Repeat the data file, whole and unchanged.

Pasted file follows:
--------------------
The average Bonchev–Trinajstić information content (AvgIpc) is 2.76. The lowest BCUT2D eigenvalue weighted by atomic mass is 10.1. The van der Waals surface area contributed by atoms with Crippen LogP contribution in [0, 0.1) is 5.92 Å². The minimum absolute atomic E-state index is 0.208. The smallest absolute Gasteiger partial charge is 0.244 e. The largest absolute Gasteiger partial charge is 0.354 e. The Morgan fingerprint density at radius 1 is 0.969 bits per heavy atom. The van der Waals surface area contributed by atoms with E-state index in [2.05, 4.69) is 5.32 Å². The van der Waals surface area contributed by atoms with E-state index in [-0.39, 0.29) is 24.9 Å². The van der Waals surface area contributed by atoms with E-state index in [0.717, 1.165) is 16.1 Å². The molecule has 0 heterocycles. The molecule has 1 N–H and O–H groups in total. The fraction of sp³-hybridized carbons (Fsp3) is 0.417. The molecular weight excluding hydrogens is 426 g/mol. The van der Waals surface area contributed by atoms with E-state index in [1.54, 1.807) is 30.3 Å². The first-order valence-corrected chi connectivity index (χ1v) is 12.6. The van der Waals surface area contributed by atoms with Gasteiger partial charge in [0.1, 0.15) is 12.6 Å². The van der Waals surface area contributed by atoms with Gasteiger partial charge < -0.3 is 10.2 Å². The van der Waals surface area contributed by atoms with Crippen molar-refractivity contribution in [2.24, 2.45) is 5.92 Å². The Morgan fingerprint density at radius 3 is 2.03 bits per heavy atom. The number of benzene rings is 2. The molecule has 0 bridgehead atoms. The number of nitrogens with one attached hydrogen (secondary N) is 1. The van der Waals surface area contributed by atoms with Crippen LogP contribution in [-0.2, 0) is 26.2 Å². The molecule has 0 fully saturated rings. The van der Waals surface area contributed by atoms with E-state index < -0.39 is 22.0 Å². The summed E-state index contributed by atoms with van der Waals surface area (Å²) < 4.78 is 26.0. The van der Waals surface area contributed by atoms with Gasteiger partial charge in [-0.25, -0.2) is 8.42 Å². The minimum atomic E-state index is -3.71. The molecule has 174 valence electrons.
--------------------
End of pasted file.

The average Bonchev–Trinajstić information content (AvgIpc) is 2.76. The lowest BCUT2D eigenvalue weighted by atomic mass is 10.1. The van der Waals surface area contributed by atoms with Crippen LogP contribution in [0, 0.1) is 5.92 Å². The minimum absolute atomic E-state index is 0.208. The smallest absolute Gasteiger partial charge is 0.244 e. The largest absolute Gasteiger partial charge is 0.354 e. The Morgan fingerprint density at radius 1 is 0.969 bits per heavy atom. The van der Waals surface area contributed by atoms with E-state index in [2.05, 4.69) is 5.32 Å². The van der Waals surface area contributed by atoms with E-state index in [-0.39, 0.29) is 24.9 Å². The van der Waals surface area contributed by atoms with E-state index in [0.717, 1.165) is 16.1 Å². The molecule has 0 heterocycles. The molecule has 1 N–H and O–H groups in total. The fraction of sp³-hybridized carbons (Fsp3) is 0.417. The molecular weight excluding hydrogens is 426 g/mol. The van der Waals surface area contributed by atoms with E-state index in [1.54, 1.807) is 30.3 Å². The first-order valence-corrected chi connectivity index (χ1v) is 12.6. The van der Waals surface area contributed by atoms with Gasteiger partial charge in [0.1, 0.15) is 12.6 Å². The van der Waals surface area contributed by atoms with Gasteiger partial charge < -0.3 is 10.2 Å². The van der Waals surface area contributed by atoms with Crippen molar-refractivity contribution in [2.24, 2.45) is 5.92 Å². The Morgan fingerprint density at radius 3 is 2.03 bits per heavy atom. The number of benzene rings is 2. The molecule has 0 bridgehead atoms. The number of nitrogens with one attached hydrogen (secondary N) is 1. The van der Waals surface area contributed by atoms with Crippen LogP contribution in [-0.2, 0) is 26.2 Å². The molecule has 0 fully saturated rings. The van der Waals surface area contributed by atoms with E-state index < -0.39 is 22.0 Å². The summed E-state index contributed by atoms with van der Waals surface area (Å²) < 4.78 is 26.0. The van der Waals surface area contributed by atoms with Gasteiger partial charge in [-0.25, -0.2) is 8.42 Å². The minimum atomic E-state index is -3.71. The molecule has 174 valence electrons.